Of course these need not only be corn seeds; they could be calabash seeds, for instance, or squash seeds – since one of their parents has a head that is sometimes a calabash, and since one of the twins has traded heads with a squash.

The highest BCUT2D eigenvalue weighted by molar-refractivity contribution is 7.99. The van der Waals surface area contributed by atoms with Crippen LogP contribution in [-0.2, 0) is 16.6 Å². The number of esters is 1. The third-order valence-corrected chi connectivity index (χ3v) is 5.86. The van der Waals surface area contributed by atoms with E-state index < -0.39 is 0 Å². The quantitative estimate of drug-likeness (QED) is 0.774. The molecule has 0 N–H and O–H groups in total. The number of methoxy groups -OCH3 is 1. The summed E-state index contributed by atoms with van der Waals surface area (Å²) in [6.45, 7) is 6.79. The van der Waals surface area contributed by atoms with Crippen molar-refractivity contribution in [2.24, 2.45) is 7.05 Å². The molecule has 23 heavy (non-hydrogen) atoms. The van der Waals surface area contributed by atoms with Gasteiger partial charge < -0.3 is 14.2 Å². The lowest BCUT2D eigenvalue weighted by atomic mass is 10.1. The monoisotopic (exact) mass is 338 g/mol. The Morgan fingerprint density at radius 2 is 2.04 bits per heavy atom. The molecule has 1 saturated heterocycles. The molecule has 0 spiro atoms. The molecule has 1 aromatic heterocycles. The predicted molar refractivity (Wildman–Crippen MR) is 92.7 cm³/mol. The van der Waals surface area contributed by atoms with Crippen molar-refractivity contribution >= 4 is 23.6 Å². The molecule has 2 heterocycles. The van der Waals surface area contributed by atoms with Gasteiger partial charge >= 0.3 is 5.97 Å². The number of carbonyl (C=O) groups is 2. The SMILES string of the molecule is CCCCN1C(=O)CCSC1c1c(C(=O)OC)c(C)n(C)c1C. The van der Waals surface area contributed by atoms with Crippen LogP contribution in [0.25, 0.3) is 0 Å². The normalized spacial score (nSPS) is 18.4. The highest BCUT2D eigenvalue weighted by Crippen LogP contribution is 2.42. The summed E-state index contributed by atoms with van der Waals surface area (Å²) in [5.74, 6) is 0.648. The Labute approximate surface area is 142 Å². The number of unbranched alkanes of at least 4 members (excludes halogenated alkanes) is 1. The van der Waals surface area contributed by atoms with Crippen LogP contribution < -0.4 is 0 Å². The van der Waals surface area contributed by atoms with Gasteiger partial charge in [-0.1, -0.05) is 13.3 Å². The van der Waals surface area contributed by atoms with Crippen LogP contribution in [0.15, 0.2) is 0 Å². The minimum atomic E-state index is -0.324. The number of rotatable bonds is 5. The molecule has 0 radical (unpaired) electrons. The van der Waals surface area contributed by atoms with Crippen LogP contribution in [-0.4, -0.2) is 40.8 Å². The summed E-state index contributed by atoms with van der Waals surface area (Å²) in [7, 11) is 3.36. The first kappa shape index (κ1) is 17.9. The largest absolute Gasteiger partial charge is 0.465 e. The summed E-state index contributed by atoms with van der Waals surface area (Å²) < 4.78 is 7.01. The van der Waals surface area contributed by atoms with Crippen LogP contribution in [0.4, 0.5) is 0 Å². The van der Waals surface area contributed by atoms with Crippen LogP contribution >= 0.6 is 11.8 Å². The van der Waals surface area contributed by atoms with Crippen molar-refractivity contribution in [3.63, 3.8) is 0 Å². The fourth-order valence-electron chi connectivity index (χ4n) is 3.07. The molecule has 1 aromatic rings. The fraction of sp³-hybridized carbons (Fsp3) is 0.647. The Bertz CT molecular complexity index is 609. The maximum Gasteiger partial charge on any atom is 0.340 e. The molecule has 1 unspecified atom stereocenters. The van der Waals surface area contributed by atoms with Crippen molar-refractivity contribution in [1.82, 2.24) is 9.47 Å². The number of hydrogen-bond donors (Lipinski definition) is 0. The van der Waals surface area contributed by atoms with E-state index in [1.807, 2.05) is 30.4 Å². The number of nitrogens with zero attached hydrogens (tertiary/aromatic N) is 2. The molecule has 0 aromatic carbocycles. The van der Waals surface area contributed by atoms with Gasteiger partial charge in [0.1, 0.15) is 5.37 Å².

But whatever else they may be, if the seeds being sown are also corn seeds, then at least for the first sowing of the year they will drop down at the beginning of spring, when the clutch of seed-stars we call the Pleiades are themselves dropping down into the ground for most of the night. At this moment the dry season is ending, and the first, young rains of spring are letting down their blonde hair, softening the earth with their moisture. Or perhaps their flowing hair is the blond thicket of hairs inside the husks of last year’s seed corn – husks that we now peel back in order to free up the seeds for sowing. In any case it’s at this moment in early spring that the digging stick will penetrate the earth’s surface, and so Hunahpu and Xbalanque, dismembered once again, will drop down through the light hair of the first rains, to be sown into the dark earth in order to enable a new dawn.